Cover image for A look at Saturn
A look at Saturn
Spangenburg, Ray, 1939-
Personal Author:
Publication Information:
New York : Franklin Watts, [2001]

Physical Description:
112 pages : color illustrations ; 24 cm.
Reading Level:
1170 Lexile.
Program Information:
Accelerated Reader AR MG 8.2 2.0 67645.

Reading Counts RC 6-8 9 6 Quiz: 32115 Guided reading level: U.
Added Author:
Format :


Call Number
Material Type
Home Location
Item Holds
QB671 .S59 2001 Juvenile Non-Fiction Open Shelf
QB671 .S59 2001 Juvenile Non-Fiction Open Shelf
QB671 .S59 2001 Juvenile Non-Fiction Open Shelf
QB671 .S59 2001 Juvenile Non-Fiction Open Shelf

On Order



This Series meets National Curriculum Standards for: Science: Earth and Space Science History and Nature of Science Science and Technology Science in Personal and Social Perspectives Social Studies: Global Connections Individual, Groups, & Institutions Science, Technology, & Scoiety Time, Continuity, & Change

Author Notes

Ray Spangenburg is an author who specializes in writing about science and technology. As a journalist he has covered NASA and related science activities for many years.

(Bowker Author Biography)

Reviews 1

School Library Journal Review

Gr 6-8-Though padded in places, and astronomically priced, these planetary look-sees take other introductions, such as Michael D. Cole's Venus (Enslow, 2001), Elaine Landau's Saturn (Watts, 1999), or Seymour Simon's great but dated titles Venus (1992) and Saturn (1985, both Morrow), to the next level of detail. As the Cassini-Huygens probe is still en route, the authors draw on previous missions and observations for Saturn. They devote separate chapters to the history of saturnology, the planet's composition, its grand rings, its array of small moons, its largest and in some ways strangest moon Titan, and puzzles that haven't yet been solved. There are a few loose ends, however, in that the authors never do explain how Saturn could have a "rocky inner core," but "no surface," for instance, or how it came to block Mars from view in 1027. Venus is similarly arranged, though because that planet is moonless, its atmosphere and tortured-looking terrain come under extended scrutiny. Both volumes feature generous numbers of color photos and artists' conceptions, adequately reproduced and with composites or color enhancements noted. They also include profiles of some of the men and women who have studied these planets, and close with chronologies, plus a proper array of summary charts, books, and Web sites. Overall, readers will come away from these titles with a deeper understanding of, and appreciation for, the wonders and mysteries of these fellow travelers in our solar system.-John Peters, New York Public Library (c) Copyright 2010. Library Journals LLC, a wholly owned subsidiary of Media Source, Inc. No redistribution permitted.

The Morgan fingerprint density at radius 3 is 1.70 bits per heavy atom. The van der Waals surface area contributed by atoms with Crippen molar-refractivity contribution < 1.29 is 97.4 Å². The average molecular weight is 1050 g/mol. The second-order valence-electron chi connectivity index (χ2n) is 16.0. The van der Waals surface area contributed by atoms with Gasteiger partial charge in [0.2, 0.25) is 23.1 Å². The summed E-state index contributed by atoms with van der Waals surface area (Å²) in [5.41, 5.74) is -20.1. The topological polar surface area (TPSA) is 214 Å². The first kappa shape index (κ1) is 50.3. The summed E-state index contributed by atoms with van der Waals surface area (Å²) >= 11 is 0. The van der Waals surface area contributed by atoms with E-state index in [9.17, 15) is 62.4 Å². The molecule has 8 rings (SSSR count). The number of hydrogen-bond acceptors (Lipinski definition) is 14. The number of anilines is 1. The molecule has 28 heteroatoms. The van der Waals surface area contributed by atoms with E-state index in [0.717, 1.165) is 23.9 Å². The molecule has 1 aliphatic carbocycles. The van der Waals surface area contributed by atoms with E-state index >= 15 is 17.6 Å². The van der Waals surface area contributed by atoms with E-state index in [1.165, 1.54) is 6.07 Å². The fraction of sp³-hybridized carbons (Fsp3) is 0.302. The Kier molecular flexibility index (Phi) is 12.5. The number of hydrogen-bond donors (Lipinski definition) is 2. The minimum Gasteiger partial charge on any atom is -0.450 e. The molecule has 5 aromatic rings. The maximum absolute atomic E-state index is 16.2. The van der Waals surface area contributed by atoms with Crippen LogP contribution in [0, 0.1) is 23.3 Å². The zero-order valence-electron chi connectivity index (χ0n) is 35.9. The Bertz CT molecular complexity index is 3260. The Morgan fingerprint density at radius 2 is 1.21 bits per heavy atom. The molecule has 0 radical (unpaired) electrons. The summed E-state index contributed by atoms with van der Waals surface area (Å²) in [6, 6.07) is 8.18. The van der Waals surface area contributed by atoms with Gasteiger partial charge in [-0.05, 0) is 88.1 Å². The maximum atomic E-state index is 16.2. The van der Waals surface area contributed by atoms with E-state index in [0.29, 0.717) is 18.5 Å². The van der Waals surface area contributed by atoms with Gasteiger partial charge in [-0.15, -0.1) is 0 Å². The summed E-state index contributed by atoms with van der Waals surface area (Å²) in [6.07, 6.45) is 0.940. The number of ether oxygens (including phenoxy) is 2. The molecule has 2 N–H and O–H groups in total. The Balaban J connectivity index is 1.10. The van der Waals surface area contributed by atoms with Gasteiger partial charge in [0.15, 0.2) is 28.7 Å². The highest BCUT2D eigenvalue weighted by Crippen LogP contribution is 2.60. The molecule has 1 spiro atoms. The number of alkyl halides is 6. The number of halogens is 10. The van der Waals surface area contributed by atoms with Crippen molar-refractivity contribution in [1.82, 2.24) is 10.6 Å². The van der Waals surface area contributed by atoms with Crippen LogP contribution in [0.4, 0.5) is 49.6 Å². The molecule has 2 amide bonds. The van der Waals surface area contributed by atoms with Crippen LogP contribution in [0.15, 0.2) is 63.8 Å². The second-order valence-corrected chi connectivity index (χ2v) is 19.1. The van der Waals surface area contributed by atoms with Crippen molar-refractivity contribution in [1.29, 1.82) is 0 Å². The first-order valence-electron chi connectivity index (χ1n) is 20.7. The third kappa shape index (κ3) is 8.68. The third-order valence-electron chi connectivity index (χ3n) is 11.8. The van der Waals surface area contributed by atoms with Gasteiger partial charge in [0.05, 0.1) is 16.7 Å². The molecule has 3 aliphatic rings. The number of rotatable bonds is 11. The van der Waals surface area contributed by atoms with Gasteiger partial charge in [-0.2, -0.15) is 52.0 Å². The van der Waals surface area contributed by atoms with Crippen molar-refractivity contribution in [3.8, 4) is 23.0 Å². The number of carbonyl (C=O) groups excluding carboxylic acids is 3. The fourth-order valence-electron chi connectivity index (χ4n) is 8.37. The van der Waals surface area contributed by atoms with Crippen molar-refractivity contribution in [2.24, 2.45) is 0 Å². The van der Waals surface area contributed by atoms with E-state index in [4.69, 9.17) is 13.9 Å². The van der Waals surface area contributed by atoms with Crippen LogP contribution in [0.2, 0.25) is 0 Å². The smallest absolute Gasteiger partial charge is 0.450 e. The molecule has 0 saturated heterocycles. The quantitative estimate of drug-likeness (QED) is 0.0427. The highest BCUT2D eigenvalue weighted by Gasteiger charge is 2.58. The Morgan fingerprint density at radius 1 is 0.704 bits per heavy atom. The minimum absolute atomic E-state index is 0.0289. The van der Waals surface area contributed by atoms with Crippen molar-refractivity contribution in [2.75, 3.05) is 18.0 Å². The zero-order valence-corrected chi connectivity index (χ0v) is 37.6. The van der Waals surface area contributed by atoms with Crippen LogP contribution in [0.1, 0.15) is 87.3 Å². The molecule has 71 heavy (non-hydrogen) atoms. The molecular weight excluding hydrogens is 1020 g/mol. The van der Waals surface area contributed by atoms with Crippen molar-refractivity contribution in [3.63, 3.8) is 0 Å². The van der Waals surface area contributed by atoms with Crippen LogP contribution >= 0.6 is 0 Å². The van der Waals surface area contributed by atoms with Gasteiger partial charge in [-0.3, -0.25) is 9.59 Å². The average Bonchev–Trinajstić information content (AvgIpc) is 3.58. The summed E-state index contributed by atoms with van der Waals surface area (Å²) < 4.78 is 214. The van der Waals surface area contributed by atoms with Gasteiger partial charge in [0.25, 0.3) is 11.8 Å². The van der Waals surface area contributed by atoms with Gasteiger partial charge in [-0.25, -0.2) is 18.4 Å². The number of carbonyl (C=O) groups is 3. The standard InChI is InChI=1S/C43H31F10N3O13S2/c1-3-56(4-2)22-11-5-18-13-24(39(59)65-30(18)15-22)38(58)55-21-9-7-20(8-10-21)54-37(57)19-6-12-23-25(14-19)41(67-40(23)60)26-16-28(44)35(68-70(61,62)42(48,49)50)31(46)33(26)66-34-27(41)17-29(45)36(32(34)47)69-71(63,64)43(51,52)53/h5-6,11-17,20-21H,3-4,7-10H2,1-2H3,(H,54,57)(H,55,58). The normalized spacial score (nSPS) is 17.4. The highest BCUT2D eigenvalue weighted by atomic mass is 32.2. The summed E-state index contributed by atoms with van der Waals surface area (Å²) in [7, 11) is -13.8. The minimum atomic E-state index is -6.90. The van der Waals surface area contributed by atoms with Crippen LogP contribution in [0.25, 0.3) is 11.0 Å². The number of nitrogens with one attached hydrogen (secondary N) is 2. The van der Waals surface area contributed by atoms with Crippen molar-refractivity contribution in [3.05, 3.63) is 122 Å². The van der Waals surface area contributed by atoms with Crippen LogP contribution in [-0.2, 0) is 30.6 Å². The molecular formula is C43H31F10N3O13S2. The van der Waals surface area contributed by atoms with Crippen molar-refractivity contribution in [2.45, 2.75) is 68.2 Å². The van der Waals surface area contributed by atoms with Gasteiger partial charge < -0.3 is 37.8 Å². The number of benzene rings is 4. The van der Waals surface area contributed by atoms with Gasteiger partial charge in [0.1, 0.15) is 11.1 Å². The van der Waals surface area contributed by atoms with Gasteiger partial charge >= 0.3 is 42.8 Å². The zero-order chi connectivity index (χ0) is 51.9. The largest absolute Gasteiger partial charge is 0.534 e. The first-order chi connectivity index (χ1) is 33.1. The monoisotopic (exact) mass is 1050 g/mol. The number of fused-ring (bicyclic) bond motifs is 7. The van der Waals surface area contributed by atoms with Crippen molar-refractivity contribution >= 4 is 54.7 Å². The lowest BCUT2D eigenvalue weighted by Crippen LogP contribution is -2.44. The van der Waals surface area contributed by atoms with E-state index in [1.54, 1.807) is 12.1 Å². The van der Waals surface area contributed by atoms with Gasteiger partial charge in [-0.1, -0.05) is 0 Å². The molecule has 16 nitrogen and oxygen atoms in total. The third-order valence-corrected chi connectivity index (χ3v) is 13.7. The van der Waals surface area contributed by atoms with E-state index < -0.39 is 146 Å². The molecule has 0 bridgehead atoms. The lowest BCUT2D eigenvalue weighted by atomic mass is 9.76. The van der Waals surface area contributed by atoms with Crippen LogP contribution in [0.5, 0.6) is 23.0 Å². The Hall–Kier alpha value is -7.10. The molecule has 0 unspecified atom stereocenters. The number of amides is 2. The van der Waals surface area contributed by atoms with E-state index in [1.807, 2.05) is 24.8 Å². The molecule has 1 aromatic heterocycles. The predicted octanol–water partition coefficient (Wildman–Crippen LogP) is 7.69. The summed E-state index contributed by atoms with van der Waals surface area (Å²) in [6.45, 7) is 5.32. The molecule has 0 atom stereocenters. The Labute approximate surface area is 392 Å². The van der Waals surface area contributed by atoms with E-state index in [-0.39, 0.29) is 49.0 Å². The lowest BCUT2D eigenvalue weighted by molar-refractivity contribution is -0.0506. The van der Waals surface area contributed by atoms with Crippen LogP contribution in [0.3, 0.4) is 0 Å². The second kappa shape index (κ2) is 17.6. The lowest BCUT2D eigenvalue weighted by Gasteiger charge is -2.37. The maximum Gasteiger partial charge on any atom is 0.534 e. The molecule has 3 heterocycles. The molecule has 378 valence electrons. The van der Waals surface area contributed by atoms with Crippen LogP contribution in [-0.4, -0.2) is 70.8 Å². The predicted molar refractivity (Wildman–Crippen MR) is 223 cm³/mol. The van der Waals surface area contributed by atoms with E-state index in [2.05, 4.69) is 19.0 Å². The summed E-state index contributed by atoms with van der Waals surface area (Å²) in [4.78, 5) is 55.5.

Table of Contents

Prologue: Saturn Close Upp. 9
Chapter 1 The Great Ringed Worldp. 12
Chapter 2 Grand Voyagesp. 23
Chapter 3 The Golden Globep. 34
Chapter 4 Rings, Ringlets, and Inner Moonsp. 43
Chapter 5 Extended Familyp. 58
Chapter 6 Titan and the Search for Lifep. 76
Chapter 7 More Mysteries to Solvep. 87
Missions to Saturn: Vital Statisticsp. 91
Exploring Saturn: A Timelinep. 93
Glossaryp. 97
To Find Out Morep. 101
Indexp. 107